Last fall, cancer-free after after being diagnosed with a rare form of leukemia nearly five years earlier, Suleika Jaouad ’10 embarked on a 100-day road trip across the United States with her 15-pound rescue dog, Oscar. Illness “puts you in a cage,” she says. “I knew after my treatment ended that I needed to bust out of that cage and get back out in the world.”
Jaouad learned she had cancer just months after graduating from Princeton. She documented the treatment that followed — dozens of rounds of chemotherapy and a bone marrow transplant — in “Life, Interrupted,” a column and video series for The New York Times (PAW profiled Jaouad in 2012). Thousands of readers from across the country wrote her letters and emails offering sympathy and support. Returned to full health, she left her home in New York City last October to visit these “unexpected strangers.”
Her hosts ranged in age from 16 to 78 and lived everywhere from the suburbs of Florida to a state penitentiary in Texas. In Montana, Jaouad stayed on a cattle ranch and spoke at a two-room schoolhouse. A few days before Christmas, she met with a death-row inmate who had spent nearly half his life in prison. “All the time, I had this feeling of, how did I end up here?” Jaouad says. “But it’s really a testament to the power of storytelling. Because I shared my story, I found myself in these worlds that I never would have known existed.” Stories from her trip eventually will make their way into a book, she says.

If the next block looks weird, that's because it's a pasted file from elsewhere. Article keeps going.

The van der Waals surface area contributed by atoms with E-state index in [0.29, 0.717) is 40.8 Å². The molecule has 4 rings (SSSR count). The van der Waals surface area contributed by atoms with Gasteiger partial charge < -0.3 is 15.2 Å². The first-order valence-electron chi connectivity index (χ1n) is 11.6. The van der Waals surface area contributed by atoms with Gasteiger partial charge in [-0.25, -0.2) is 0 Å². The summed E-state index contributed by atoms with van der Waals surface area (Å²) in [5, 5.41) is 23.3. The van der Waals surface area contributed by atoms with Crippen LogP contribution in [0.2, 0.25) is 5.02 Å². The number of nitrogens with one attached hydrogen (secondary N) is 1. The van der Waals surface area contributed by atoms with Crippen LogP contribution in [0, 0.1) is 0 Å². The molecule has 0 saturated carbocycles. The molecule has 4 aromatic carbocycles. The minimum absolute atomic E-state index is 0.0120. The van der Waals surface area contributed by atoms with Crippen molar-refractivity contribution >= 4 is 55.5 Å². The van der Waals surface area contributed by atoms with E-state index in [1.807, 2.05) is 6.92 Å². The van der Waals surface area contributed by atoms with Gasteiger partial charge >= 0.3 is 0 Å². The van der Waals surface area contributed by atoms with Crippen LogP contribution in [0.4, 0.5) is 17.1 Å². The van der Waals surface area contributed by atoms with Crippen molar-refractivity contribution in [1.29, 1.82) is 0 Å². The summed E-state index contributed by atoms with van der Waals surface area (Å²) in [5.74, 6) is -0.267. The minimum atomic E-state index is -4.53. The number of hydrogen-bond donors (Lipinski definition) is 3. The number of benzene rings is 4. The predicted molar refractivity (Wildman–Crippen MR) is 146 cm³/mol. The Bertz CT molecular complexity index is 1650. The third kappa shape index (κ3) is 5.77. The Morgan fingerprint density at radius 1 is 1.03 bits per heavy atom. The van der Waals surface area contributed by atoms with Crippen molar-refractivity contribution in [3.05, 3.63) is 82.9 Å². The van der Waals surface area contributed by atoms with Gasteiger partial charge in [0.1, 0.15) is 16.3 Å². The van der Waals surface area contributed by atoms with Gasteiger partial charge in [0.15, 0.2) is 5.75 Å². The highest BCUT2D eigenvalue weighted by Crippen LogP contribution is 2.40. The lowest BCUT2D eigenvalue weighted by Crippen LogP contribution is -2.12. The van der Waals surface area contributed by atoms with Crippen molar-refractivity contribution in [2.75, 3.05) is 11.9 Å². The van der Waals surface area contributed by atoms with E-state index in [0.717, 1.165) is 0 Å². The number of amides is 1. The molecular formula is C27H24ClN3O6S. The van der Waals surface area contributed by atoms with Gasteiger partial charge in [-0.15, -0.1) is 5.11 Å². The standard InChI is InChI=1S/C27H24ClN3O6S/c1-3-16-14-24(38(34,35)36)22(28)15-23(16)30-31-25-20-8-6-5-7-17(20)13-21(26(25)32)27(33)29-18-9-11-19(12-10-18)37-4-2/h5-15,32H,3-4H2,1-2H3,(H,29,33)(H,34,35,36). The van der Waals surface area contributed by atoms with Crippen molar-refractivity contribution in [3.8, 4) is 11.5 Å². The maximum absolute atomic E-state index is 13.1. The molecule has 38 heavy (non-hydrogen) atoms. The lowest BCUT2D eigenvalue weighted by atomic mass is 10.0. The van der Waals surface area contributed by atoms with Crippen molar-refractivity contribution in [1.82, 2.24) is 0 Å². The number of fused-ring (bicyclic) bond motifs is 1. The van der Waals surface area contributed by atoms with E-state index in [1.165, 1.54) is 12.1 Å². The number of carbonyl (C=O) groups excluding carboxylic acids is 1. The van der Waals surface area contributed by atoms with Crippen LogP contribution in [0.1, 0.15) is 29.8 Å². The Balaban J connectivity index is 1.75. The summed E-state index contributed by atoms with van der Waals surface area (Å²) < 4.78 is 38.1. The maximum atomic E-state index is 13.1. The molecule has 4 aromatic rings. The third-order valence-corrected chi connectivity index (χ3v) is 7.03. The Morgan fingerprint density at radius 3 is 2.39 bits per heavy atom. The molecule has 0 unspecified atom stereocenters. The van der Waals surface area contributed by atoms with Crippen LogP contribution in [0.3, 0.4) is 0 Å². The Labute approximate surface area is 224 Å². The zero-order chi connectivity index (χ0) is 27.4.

When she began writing her column, Jaouad was less interested in the specifics of her illness than in what it meant to have her youth interrupted by cancer. And the people who responded to her writing weren’t just cancer patients and survivors. “They were dealing with all kinds of interruptions,” she says. “What I’m interested in now is what happens afterward? How do you find your way forward and rebuild your life?”
Apart from her writing and a busy public-speaking schedule, Jaouad continues to wrestle with the question of what’s next — “of actually making plans for the future without being paralyzed by the anxiety that you’ll get sick again,” she says. But her experience with cancer has helped her take creative risks and taught her how to live with uncertainty. “Part of the beauty of spending years in limbo,” she says, “is that you get really good at embracing the unknown.”